Aggression is one of the most common behavioral problems in dogs and may have important negative effects on public health, human-animal bond, and animal welfare. There is ample evidence showing a negative correlation between serum serotonin concentration and aggressive behavior in a variety of species, including the domestic dogs. This negative correlation is particularly pronounced in dogs that show impulsive aggression. Data obtained in some previous studies suggest that the English cocker spaniel (ECS) is more likely to show impulsive aggression than other breeds. Therefore, the aim of this study was to analyze possible differences in serum serotonin levels between aggressive ECS and aggressive dogs of other breeds. Nineteen ECSs presented for aggression at the Animal Behavior Service (School of Veterinary Science, Barcelona, Spain) were evaluated and compared with 20 aggressive dogs of other breeds attended at the same center. Serum serotonin levels were measured using an enzyme-linked immunosorbent assay method. Statistical analysis was done using the SPSS 15.0 for Windows. Aggressive ECSs had significantly (P < 0.001) lower levels of serum serotonin than aggressive dogs of other breeds (318.6 ± 67.1 and 852.77 ± 100.58 ng/mL, respectively). Variances were not significantly different between ECSs and other breeds (standard deviation = 449.84 ng/mL vs. 292.47 ng/mL, P > 0.05). This finding may explain why ECSs are more likely to show impulsive aggression than other breeds, and suggests that the ECS could be a good model to study the neurophysiologic mechanisms underlying impulsive aggression. © 2013 Elsevier Inc.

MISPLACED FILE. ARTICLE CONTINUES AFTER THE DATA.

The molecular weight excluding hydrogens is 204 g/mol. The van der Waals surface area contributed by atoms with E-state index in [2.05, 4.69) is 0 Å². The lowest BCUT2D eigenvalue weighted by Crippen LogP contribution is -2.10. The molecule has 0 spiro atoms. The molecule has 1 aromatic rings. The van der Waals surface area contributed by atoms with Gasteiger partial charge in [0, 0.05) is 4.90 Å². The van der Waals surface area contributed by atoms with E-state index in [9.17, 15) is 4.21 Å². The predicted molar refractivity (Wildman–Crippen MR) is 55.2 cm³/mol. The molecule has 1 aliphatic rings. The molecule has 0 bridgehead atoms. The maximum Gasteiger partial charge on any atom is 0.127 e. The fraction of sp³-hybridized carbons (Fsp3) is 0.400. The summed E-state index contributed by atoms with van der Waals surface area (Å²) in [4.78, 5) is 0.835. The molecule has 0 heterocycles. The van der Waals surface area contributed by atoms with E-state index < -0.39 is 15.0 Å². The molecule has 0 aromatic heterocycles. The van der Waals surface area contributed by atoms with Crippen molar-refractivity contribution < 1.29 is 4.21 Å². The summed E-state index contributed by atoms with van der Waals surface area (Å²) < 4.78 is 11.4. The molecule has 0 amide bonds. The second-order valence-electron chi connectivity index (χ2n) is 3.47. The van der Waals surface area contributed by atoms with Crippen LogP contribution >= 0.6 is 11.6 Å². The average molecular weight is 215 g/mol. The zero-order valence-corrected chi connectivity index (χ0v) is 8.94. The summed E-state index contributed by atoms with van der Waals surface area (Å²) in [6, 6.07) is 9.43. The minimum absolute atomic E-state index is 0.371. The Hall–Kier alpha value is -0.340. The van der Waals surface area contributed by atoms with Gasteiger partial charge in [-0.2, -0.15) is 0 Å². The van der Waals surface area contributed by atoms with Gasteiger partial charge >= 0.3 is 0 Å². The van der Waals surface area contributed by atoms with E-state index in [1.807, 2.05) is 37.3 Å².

|Journal||Journal of Veterinary Behavior: Clinical Applications and Research|
|Publication status||Published - 1 Jan 2013|
- English cocker spaniel